This Christmas season and for the new year, why not give Mother Earth a gift by taking on these eco-friendly habits?
Here are daily things you can do to save our only planet:
Turn your thermostat down just two degrees.
This easy and simple act alone can save 2000 lbs of carbon dioxide and $98 per year!
If you can stand it, best approach is to avoid using air conditioners.
Ceiling fans use 80 percent less energy than central air conditioners. By only using ceiling fans you can reduce your annual cooling costs by 10-65 percent.
Switch your lightbulbs!
Compact fluorescent light bulbs (CFLs) last for years, use a third of the energy of regular bulbs and actually produce more light. Choose those with ENERGY STAR label, which means the bulb has been tested for quality and efficiency. Each ENERGY STAR qualified bulb can cost more initially - however the bulb lasts longer. You may pay more up front, but you will actually save over the long term because of their long life.
And if every household in the U.S. replaced a burned-out bulb with an energy-efficient, ENERGY STAR qualified compact fluorescent bulb, the cumulative effect would prevent greenhouse gas emissions equivalent to that from nearly 800,000 cars. It would also save enough energy to light 2.5 million homes for a year.
If you can, drive a hybrid car.
Replacing your gas-guzzling car with a fuel-efficient one is by far the best thing you can do. But not all of us can do that - at least, not right now.
Or, drive less.
What most of us with cars can do is - drive less. Every year, Americans as a whole drive more miles than they did the year before. Stop this trend. Telecommuting and public transportation are great options. Leaving your car at home two days a week will reduce your CO2 emissions by 1,590 pounds a year. Even piling multiple errands into one trip helps and if you can walk instead of drive, even better.
Get your car tuned up.
Studies have shown that a poorly tuned engine can increase fuel consumption by as much as 10-20 percent.
Slow down, don't race your car's engine, and watch your idling.
All of these save on gas and also money, and have a big impact on burning gasoline. You can save gas by turning the engine off and restarting it again if you expect to idle for more than 30 seconds.
Carpool to a greener planet.
It's easy and it saves you money. Carpooling with friends and co-workers saves 790 lbs. of carbon dioxide and hundreds of dollars per year in fuel costs.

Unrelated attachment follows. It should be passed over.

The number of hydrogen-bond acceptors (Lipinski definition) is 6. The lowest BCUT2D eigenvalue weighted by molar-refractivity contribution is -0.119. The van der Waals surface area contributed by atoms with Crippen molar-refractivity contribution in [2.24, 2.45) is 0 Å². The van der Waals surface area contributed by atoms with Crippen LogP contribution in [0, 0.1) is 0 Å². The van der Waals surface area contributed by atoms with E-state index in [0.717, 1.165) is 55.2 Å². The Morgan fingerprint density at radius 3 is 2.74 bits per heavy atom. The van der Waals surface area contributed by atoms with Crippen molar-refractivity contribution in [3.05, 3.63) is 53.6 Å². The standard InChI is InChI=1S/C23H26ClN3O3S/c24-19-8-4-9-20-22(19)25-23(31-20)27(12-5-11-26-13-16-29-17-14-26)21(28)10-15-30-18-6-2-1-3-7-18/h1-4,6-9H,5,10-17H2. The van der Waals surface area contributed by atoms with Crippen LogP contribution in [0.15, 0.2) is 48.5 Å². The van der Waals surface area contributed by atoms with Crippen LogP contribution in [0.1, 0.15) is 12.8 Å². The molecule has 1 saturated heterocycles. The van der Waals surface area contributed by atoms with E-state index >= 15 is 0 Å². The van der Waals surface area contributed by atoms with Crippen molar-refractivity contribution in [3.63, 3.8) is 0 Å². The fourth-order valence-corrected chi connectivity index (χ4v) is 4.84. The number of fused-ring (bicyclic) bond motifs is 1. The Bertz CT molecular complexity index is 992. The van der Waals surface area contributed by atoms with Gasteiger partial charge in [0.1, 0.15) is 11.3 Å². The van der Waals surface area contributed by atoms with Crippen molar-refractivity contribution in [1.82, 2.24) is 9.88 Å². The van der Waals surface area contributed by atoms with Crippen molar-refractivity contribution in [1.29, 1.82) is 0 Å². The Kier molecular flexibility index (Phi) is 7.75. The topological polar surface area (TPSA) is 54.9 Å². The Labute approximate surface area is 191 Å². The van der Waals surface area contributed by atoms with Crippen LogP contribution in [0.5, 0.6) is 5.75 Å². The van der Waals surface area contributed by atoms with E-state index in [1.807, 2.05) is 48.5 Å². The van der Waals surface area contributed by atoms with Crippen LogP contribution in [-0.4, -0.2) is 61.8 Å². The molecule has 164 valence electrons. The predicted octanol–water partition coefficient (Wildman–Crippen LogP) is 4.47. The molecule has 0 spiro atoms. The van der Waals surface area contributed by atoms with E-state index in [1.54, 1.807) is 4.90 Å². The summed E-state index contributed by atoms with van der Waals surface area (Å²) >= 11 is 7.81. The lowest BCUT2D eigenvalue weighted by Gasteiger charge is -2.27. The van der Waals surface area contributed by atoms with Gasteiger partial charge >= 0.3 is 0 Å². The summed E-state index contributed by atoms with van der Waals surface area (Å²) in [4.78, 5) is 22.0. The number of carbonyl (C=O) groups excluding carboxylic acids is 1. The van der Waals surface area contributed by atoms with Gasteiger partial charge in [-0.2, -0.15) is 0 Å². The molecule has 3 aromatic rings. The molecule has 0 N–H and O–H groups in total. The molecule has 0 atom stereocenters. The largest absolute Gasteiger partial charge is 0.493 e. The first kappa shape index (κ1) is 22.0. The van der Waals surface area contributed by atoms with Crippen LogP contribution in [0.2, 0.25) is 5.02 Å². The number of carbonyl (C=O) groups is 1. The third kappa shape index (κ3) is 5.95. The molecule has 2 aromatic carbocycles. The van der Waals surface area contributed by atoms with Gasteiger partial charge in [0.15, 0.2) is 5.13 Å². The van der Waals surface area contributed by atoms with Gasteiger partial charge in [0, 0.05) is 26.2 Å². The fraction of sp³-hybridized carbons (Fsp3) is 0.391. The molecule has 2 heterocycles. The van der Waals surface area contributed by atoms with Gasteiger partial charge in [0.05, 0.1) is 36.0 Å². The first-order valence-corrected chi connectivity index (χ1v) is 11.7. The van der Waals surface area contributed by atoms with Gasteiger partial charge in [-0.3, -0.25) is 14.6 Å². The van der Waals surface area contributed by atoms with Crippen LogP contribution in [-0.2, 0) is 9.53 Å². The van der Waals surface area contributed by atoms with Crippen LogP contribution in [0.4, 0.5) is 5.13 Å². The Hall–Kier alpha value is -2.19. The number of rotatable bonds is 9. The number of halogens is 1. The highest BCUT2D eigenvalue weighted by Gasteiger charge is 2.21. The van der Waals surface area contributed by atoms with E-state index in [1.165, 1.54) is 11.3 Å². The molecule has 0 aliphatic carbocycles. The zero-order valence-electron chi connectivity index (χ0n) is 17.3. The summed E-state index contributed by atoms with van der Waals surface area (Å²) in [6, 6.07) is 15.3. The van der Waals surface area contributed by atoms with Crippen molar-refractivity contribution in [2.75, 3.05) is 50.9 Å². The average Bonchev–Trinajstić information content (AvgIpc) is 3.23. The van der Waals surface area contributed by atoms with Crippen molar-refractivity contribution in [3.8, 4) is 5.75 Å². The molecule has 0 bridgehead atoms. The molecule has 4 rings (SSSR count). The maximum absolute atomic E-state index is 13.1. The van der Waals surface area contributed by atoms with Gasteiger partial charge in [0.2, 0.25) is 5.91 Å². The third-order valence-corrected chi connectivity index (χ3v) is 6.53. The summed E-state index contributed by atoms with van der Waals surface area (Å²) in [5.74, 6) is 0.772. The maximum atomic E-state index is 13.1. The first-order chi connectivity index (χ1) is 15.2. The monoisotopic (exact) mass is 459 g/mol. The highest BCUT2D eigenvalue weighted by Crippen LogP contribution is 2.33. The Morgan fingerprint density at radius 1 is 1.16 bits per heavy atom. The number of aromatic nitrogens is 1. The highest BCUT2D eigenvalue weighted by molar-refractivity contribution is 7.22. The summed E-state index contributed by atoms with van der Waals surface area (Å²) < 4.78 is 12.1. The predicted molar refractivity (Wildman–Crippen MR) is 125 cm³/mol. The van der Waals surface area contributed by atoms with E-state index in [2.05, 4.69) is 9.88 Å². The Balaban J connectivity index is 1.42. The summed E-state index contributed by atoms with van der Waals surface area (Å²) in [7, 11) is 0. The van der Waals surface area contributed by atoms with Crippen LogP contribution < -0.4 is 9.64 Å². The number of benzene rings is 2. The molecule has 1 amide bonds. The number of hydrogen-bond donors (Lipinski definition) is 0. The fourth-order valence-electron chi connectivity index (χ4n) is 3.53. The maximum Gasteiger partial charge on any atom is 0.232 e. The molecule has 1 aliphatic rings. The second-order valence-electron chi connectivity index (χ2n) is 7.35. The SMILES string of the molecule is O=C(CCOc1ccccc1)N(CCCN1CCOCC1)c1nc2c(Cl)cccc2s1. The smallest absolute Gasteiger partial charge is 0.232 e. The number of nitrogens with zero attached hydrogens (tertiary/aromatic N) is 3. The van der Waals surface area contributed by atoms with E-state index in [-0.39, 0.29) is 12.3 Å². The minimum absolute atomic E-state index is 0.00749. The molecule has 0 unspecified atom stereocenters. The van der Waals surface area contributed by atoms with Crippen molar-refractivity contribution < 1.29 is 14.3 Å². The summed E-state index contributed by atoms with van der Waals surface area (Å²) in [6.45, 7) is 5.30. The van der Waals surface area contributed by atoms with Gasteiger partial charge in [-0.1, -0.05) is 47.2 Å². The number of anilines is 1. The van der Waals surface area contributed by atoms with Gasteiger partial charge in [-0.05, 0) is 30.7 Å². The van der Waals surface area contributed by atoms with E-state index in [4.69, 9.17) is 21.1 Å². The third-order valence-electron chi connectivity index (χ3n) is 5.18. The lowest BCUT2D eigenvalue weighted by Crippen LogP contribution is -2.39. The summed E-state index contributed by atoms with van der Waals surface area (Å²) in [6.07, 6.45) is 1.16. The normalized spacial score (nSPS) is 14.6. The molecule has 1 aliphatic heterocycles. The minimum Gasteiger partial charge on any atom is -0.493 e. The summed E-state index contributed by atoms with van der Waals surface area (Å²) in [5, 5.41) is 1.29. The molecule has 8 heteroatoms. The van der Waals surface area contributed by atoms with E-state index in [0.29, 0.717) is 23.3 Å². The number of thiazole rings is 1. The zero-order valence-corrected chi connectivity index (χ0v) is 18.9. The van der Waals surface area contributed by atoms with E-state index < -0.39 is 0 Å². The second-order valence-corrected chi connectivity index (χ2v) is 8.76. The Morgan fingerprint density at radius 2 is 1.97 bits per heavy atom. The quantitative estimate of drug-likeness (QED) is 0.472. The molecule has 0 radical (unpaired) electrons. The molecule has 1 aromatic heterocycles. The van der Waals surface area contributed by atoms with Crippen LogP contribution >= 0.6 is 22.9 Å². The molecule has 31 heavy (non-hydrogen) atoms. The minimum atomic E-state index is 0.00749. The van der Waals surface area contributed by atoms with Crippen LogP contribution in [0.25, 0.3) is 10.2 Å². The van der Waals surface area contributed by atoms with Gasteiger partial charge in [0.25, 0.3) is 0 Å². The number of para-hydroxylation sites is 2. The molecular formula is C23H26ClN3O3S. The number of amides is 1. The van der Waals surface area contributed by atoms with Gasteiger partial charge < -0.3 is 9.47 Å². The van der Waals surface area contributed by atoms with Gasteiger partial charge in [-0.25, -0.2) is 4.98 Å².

Recycle as much as you can.
Recycling produces less of 27 different types of pollutants when compared with using virgin materials, in manufacturing products and disposing wastes. Manufacturing goods from recycled materials requires less energy than producing goods from virgin materials. When less energy is needed, fewer fossil fuels are burned and less carbon dioxide is emitted.
As for plants, do everything you can in your yard and garden to create ways in which plants use less water.
Choose hardier plants, plant things in groups that need more water and put in mulch to help keep moisture in. When you mow your grass, make sure you do it smartly - with sharp blades, and only when the grass needs cutting. Finally, make sure you water your lawn sparingly. All of these will conserve energy.
Plant your own vegetable garden. It's not as hard as you might think.
Buy in bulk. In short, bulk items use less packaging, which translates into less energy.
Buy one of something, not 21 of something. You don't need 21 pairs of shoes, if one pair works just as well.
Go through your closet. Donate or recycle what you really don't need, then make a pledge not to replace everything you just got rid of.
Buy quality products that will last longer. Over time, you'll obviously buy fewer products that way.
Whenever you travel, be conscious of your carbon footprint. Choose available rides where there are, support local communities and business and accommodations with green initiatives. Most big hotels run their ways the usual, without thinking of how they are affecting our ecology. Beware of this establishments, especially at this time and age when green is in.